“[This] means that there’s a second set of eyes on it to ensure that any of these larger decisions … are done with carefulness to the process. And, carefulness to ensure that students aren’t over-punished,” Almeida said.
Vice-president (external) Chris Beasley questioned how the policy would define “end of program” for students leaving programs early to apply for medical or law school. Hackett said that measures are already in place to lift the probation when the student changes to another program.
The UASSC presents engagement plan on campus security
James Allen, co-chair of the U of A Safety and Security Committee (UASSC), presented on campus security.
To enhance safety on campus, UASSC is introducing a new campus security webpage with critical contact information, while enhancing staffing and outreach.
UASSC has also reallocated funding to hire permanent peace officers on campus. As well, they are making sure that security agents or third-party security providers patrol higher-risk locations. This is in response to a study conducted on staffing.
“Compared to our other post-secondary institutions across Canada, we were at the lower-end in terms of our staffing levels for the size of our campus and our population,” Allen said.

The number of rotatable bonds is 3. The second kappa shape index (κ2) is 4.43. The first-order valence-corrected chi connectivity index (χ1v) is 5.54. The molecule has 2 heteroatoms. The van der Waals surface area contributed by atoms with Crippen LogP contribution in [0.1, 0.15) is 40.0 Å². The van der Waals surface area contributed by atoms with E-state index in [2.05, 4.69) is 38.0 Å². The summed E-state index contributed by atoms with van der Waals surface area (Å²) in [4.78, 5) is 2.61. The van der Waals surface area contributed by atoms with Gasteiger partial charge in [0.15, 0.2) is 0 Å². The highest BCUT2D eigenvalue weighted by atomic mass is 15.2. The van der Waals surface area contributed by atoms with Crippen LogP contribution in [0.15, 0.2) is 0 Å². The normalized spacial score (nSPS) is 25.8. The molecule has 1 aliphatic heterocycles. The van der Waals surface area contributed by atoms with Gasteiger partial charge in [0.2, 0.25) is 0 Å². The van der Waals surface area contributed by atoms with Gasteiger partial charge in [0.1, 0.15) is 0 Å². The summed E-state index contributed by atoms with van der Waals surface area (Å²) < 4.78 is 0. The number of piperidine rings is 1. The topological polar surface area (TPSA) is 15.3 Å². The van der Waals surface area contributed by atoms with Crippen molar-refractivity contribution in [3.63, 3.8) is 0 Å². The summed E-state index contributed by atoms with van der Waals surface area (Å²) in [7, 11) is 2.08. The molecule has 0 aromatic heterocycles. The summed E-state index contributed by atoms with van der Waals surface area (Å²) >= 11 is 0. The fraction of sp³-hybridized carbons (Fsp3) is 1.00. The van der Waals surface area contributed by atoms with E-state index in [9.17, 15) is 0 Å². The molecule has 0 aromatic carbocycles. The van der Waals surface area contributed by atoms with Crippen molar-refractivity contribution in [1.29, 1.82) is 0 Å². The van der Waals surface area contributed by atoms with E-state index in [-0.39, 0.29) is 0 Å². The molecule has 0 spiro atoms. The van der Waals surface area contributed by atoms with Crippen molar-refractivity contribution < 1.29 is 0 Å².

As well, Allen introduced elements of UASSC’s building action plan. The plan includes the installation of bike cages, improvements to infrastructure such as card-reader technology, and the reduction of facility hours of operation and points of entry.
He also mentioned removing access and reducing building hours to particular areas where vulnerable community members take shelter.
“As an institution, our commitment and our responsibility is to make sure that our students, faculty, and staff have a safe environment. Although some of these individuals may not be dangerous, substance abuse is prevalent. Therefore, it behooves us to limit access,” Allen said.
Michael Griffiths, vice-president (student life), said he is actively engaging with the university’s faculties to ensure they don’t “inhibit students’ access.”
Community Assistance Team providing supports for vulnerable community members on campus
The Community Assistance Team (CAT) was present and spoke on how they support vulnerable community members on campus. CAT is a partnership between U of A Protective Services (UAPS), the Bent Arrow Traditional Healing Society, and the Mustard Seed.
“Our main goal is to help vulnerable community members when they decide that they are ready and wanting resources,” Josh Dylan, an employee at the Mustard Seed, said. UAPS officer Tracy Giroux added that the team works “with people to get to the root of the problem.”
CAT also aids vulnerable students with a lack of financial supports and resources, “whether it’s [through] rent services [or a] safe house.”
Lastly, Allen is collaborating with Carrie Smith, vice–provost (equity, diversity, and inclusion), to hold listening circles in October. He said discussions will focus on a “transformative approach to safety, justice, and accountability.”